"We ramped up the flow over the weekend, and we're still ramping now but effectively we're back to normal operations," said Tamam Bayatlı, the spokesperson of BP, which operates the Baku-Tbilisi-Ceyhan (BTC) pipeline.
Bayatli also confirmed that the Baku-Supsa pipeline remained closed as a "precaution" given the security situation in Georgia but that the situation was under constant assessment and the pipeline could be reopened as soon as it was deemed safe to do so, but was unable to confirm whether any oil was being exported via the rail route across Georgia.
A spokesman for BTC pipeline operator in Turkey, the state pipeline company Botas, confirmed that the line was now working normally and that the first cargo would be lifted on Tuesday. "It will take about a week to fill the tanks down at Ceyhan, after which we'll be back to fully normal operations," he said.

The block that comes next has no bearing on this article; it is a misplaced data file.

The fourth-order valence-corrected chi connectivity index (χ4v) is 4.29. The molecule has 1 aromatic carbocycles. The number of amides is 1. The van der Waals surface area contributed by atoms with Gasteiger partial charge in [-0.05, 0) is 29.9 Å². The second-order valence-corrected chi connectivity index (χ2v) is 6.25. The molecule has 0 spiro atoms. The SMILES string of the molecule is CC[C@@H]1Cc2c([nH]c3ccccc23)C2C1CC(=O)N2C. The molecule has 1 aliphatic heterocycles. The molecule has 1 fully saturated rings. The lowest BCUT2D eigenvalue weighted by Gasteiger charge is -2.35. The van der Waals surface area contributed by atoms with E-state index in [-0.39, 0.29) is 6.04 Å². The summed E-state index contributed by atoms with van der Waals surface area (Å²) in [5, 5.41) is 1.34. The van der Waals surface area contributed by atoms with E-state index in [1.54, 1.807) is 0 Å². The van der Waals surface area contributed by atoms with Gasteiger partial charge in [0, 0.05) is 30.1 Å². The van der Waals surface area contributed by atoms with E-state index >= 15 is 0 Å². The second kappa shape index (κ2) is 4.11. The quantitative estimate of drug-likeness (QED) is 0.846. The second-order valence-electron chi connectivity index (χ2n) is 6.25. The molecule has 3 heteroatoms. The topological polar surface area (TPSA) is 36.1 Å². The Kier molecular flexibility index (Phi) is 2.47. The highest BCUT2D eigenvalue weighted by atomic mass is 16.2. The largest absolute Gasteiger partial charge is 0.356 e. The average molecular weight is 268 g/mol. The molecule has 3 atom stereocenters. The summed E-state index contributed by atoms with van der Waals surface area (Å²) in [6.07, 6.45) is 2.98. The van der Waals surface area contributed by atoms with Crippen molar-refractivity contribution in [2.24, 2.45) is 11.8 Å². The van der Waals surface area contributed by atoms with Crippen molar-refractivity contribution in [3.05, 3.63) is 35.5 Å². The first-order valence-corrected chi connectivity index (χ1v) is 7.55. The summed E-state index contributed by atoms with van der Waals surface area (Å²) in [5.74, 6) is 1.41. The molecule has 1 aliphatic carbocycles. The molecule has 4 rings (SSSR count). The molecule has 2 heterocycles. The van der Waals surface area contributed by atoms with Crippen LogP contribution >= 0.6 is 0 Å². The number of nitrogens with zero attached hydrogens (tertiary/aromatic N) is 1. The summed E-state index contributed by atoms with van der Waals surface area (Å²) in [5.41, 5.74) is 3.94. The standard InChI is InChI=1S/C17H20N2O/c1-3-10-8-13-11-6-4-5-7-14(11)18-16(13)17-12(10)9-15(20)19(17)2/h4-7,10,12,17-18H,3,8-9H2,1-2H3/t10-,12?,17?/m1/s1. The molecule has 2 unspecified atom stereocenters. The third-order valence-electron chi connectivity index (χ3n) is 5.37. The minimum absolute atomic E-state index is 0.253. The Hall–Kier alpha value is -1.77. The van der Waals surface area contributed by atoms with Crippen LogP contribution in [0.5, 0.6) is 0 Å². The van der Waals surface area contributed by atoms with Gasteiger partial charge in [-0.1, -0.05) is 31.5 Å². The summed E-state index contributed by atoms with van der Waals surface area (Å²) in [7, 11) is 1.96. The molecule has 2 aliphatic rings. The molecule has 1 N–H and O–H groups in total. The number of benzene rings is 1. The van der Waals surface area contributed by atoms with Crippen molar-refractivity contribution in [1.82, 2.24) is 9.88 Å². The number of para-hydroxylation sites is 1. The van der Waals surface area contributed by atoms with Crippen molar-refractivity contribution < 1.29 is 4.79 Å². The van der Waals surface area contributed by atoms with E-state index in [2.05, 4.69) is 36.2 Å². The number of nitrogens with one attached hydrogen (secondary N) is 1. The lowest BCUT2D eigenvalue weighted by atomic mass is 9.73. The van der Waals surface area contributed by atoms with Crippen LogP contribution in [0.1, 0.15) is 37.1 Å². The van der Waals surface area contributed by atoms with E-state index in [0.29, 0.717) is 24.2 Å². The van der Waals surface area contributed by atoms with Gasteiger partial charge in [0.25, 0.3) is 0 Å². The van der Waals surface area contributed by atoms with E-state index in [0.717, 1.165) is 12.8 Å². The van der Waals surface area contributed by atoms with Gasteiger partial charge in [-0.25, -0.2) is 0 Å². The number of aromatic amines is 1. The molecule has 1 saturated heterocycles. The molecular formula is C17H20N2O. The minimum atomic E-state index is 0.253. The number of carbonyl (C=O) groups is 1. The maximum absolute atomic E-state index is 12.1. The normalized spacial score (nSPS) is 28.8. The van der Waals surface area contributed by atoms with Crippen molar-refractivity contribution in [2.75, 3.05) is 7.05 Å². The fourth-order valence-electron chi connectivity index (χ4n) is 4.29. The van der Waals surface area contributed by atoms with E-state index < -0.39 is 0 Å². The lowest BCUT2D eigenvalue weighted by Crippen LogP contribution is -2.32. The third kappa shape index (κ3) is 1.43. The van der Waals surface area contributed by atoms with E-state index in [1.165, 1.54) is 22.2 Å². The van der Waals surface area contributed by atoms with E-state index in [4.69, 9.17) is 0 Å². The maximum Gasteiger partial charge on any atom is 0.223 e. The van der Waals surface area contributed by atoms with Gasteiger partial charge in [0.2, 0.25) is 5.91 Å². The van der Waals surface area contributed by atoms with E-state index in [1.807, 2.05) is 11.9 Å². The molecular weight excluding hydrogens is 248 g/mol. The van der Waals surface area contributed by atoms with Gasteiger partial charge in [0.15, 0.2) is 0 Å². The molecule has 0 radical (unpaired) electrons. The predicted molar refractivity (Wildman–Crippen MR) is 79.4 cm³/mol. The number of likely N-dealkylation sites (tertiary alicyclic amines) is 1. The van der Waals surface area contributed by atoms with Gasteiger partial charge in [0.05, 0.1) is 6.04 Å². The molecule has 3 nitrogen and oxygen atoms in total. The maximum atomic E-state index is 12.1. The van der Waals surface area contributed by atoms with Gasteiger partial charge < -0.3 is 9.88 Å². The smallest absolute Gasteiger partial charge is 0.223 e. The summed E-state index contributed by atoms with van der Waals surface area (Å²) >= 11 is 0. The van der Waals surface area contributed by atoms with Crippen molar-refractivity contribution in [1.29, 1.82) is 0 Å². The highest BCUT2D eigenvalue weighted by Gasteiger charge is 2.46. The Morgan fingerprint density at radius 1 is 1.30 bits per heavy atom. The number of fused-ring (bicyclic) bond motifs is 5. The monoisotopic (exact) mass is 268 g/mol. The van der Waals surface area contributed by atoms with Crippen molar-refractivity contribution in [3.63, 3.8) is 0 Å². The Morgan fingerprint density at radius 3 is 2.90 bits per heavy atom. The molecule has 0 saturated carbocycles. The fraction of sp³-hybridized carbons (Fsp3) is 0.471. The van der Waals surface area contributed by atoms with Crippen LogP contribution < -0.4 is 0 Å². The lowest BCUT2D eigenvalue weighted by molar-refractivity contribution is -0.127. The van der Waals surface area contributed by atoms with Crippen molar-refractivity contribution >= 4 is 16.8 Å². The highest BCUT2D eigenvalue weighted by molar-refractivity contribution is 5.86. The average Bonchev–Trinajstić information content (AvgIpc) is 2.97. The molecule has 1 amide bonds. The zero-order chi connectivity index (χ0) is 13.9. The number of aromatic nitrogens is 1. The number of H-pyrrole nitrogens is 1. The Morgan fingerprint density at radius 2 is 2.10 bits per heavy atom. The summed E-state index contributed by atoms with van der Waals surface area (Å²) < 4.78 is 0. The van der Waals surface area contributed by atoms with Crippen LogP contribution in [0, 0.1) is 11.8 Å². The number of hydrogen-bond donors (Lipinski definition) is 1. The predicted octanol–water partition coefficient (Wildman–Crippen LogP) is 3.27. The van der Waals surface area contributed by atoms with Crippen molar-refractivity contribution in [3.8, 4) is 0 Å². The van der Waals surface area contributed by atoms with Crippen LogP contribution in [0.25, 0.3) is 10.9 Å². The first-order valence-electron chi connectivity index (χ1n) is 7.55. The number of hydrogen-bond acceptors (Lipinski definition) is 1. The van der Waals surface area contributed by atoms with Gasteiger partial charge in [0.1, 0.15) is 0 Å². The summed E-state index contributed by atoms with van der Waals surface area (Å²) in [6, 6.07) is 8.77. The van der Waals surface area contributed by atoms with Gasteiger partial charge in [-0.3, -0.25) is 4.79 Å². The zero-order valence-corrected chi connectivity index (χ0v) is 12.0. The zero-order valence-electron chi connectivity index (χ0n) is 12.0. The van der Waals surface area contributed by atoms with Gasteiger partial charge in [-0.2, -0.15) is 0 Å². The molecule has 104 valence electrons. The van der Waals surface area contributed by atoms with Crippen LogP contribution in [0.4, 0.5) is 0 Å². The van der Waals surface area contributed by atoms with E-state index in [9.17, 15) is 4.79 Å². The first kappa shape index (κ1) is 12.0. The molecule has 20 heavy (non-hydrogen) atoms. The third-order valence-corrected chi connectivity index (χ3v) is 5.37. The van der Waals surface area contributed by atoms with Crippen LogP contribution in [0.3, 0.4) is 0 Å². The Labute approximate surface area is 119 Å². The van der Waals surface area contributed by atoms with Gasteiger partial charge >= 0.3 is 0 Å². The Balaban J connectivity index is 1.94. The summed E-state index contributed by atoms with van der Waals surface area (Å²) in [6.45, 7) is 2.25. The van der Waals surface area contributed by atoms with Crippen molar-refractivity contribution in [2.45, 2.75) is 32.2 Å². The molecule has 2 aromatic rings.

The BTC, the world's second-longest pipeline at 1,774 kilometers (1,109 miles), was inaugurated in 2006 and carries Azeri oil from the
It was shut on Aug. 5 after a blast in a pump at a section in eastern
BP has said previously that the oil link, which brings the equivalent of more than 1 percent of world supply from fields in the Azeri part of the Caspian Sea to Ceyhan in
The conduit faced further risks when tensions in
The closure of the pipeline caused members of the BTC consortium to declare force majeure on exports from Ceyhan, freeing them from contractual obligations.
London-based BP owns 30.1 percent of BTC, while Azeri state energy firm Socar holds 25 percent. Other shareholders include